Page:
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This year’s series consisted of three separate competitions, each held at a different climbing facility in Louisiana. The first was held at Lafayette’s Rok Haus, a gym that offers both top rope climbing and bouldering. Top rope climbing is a style in which a rope, used for a climber’s safety, runs through carabiners connected to an anchor system at the top of the route wall and attaches to a climber’s harness, whereas bouldering requires no ropes or harnesses and consists of climbers covering shorter heights at various angles with mats underneath to prevent injuries from falls. This event was held July 12th, and got off to a late start, due to tremendous traffic jams on I-10 (this will come as no surprise to fellow Louisianians). When I arrived at the facility, the comp was well underway. Although there was a competition consisting of climbers holding hands with another person and partner-climbing up the top rope wall, the majority of the competition took place on the bouldering surfaces. After a few hours of watching climbers cheer each other on, signing off on each other’s score sheets (to verify that a specific route was followed correctly and finished), time was up. As scores were being tallied, a friendly challenge involving toe-touching a board with ones feet (a motion similar to a bicycle ab workout) while hanging from plastic climbing holds, took place. The winner was determined by who could do the most toe touches within a certain amount of time, or before falling. By this time, the bouldering scores were tabulated. There were Male and Female divisions, each including Advanced, Intermediate, and Beginner (3 awards deep), and winners received both bragging rights, and some sick prizes.. The Rok Haus Comp winners included:

Male:

Advanced: Jeffery, Brad, and Michael

Intermediate: Nicholas, Hunter, and Mikey

Beginner: Brett, Levent, and Courtland

 

Female:

Advanced: Libby Smith (only entrant)

Intermediate: Mary, Erin, and Carolina

Beginner: Erin, Jasmine, and Natalie

 

Dyno Comp winner: Jake Judice

Bicycle Challenge Winner: Hunter Wagnon

Kid’s Division: Eric, followed closely by Lennon

 

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The location of the second comp in the series was the BREC Climbing Tower at the BREC Extreme Sports Park on Perkins Road, in Baton Rouge. This event was held on a beautiful Sunday afternoon in September (20th). Unlike the first comp, this one was all top roping. Also unlike the first comp, this one involved me as a competitor. The Backpacker was one of the climbing series sponsors, and because I’m a Backpacker employee, I offered to get to the event early to help get people signed up and ready for the event. Although this comp was top roping instead of bouldering, the mechanics of the competition were similar in that it lasted a certain amount of time, and you had to have at least two people watch you climb a specific route, and initial that they’d seen you climb the whole thing correctly and without cheating. Based on the degree of difficulty of the route, a certain number of points were earned. One of my friends that had come along with me to watch the event, decided to sign up to compete when he found out he’d be sitting around watching for 3+ hours. This comp was a lot of fun to be a part of. At that time, I’d been practicing at the Tower a couple of times a week for a few months, and had even gone on two out of town climbing trips. A lot of my friends were competing, there was music being played, and there was FOOD—jambalaya and lots of doughnuts! When the allotted amount of time for the competition had ended, a table was set up for another competition. The rules of the game: start off on top of the table, and make your way under the table, and back to the top, as many times as you can within a minute…without touching the ground at all. Watching the different strategies people came up with to do so, based on size and strength, was interesting, and sometimes quite comical!  After everyone interested in participating had had their turn, winners of the afternoon, and now evening, activities were announced:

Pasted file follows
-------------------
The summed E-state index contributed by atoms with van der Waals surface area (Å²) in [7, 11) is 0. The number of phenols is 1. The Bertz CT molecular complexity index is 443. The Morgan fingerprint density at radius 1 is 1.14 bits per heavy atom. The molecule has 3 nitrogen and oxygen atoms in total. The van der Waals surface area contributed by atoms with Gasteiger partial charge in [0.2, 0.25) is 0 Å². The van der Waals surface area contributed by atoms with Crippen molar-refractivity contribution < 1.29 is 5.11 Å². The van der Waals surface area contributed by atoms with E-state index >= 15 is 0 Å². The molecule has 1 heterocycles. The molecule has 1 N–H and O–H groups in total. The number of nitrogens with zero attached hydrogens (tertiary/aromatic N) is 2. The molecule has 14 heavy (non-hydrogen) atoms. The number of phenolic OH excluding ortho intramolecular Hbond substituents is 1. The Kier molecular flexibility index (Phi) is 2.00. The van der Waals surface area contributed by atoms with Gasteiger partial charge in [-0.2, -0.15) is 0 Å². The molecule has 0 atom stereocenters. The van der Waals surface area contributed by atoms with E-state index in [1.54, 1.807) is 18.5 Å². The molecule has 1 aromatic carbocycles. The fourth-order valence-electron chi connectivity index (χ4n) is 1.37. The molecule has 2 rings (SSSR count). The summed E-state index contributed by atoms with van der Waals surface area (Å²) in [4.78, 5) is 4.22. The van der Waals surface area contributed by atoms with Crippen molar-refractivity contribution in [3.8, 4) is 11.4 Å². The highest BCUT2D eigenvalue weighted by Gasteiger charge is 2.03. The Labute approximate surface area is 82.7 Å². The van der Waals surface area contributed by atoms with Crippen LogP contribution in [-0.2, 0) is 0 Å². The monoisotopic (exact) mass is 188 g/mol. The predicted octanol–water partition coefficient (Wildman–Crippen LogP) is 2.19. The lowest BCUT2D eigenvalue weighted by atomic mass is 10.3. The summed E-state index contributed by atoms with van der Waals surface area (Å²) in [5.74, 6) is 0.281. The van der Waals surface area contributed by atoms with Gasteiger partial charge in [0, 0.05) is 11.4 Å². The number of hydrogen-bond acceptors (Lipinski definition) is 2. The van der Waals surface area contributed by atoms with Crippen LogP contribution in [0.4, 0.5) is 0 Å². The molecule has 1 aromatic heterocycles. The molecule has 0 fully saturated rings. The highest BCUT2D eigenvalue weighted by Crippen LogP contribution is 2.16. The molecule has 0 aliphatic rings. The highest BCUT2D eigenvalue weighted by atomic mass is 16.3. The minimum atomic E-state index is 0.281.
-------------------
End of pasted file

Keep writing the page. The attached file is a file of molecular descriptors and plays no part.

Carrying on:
Male:

Advanced: Jeffry Wittenbrink, Houston Siegerist, Mark Jolisaint

Intermediate: Jon Rogers, Steve Barnes, Angus Armstrong (at only 14 yrs old)

Beginner: Gines Sanchez (my friend that spontaneously decided to compete)

 

Female:

Advanced: Libby Asteak Smith

Intermediate: Michelle Kim, Rachel Lee, Jessica Beauvais

Beginner: Natalie Del Pino, Nicki Klein, Emily Stafford

 

Kids under 13: Cedric LaPeyre, Hayden Palmer, Patrick Scott

 

The night winded down with a showing of a climbing specific movie played on a big screen setup on the lawn outside the tower.

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The third and final comp of the 2015 Louisiana Climbing Series took place at the recently opened New Orleans Boulder Lounge. This gym is bouldering specific, but also comes equipped with a yoga/fitness area, a café with organic food options, a lounge area with free wifi, a performance area, and a private event space. On the morning of November 8th, the last of the 3 comps took place. This was the only comp I was unable to attend in any capacity, but I was told it was a lot of fun, and that the newest addition to the climbing facility family is pretty spectacular. That day’s winners included:

Male:

Advanced: Jeffery Whittenbrink, Jaret Salas, Barrington Becnel

Intermediate: Houston Siegerist, Steven Phillip Porter, Luke Simpson

Beginner: Angus Armstrong, Ben Rosenburg, Michael Wong

 

Female:

Advanced: Elizabeth Asteak Smith, Tedi Setton, Taylor Wolf